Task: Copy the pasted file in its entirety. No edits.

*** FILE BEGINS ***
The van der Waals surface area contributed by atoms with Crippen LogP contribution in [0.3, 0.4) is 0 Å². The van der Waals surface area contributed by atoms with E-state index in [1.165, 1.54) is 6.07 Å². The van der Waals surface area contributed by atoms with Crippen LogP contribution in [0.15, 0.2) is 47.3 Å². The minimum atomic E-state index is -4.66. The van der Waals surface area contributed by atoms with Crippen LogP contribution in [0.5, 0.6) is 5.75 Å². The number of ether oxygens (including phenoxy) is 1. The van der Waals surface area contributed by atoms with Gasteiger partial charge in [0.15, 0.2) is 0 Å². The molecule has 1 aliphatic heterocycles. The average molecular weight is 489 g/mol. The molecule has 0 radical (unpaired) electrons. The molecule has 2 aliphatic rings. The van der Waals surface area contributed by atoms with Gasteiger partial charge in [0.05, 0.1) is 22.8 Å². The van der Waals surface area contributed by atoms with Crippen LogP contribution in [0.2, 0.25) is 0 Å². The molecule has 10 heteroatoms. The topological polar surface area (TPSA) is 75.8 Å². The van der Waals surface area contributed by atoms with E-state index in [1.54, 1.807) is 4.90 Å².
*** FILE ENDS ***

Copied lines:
The van der Waals surface area contributed by atoms with Crippen LogP contribution in [0.3, 0.4) is 0 Å². The van der Waals surface area contributed by atoms with E-state index in [1.165, 1.54) is 6.07 Å². The van der Waals surface area contributed by atoms with Crippen LogP contribution in [0.15, 0.2) is 47.3 Å². The minimum atomic E-state index is -4.66. The van der Waals surface area contributed by atoms with Crippen LogP contribution in [0.5, 0.6) is 5.75 Å². The number of ether oxygens (including phenoxy) is 1. The van der Waals surface area contributed by atoms with Gasteiger partial charge in [0.15, 0.2) is 0 Å². The molecule has 1 aliphatic heterocycles. The average molecular weight is 489 g/mol. The molecule has 0 radical (unpaired) electrons. The molecule has 2 aliphatic rings. The van der Waals surface area contributed by atoms with Gasteiger partial charge in [0.05, 0.1) is 22.8 Å². The van der Waals surface area contributed by atoms with Crippen LogP contribution in [0.2, 0.25) is 0 Å². The molecule has 10 heteroatoms. The topological polar surface area (TPSA) is 75.8 Å². The van der Waals surface area contributed by atoms with E-state index in [1.54, 1.807) is 4.90 Å².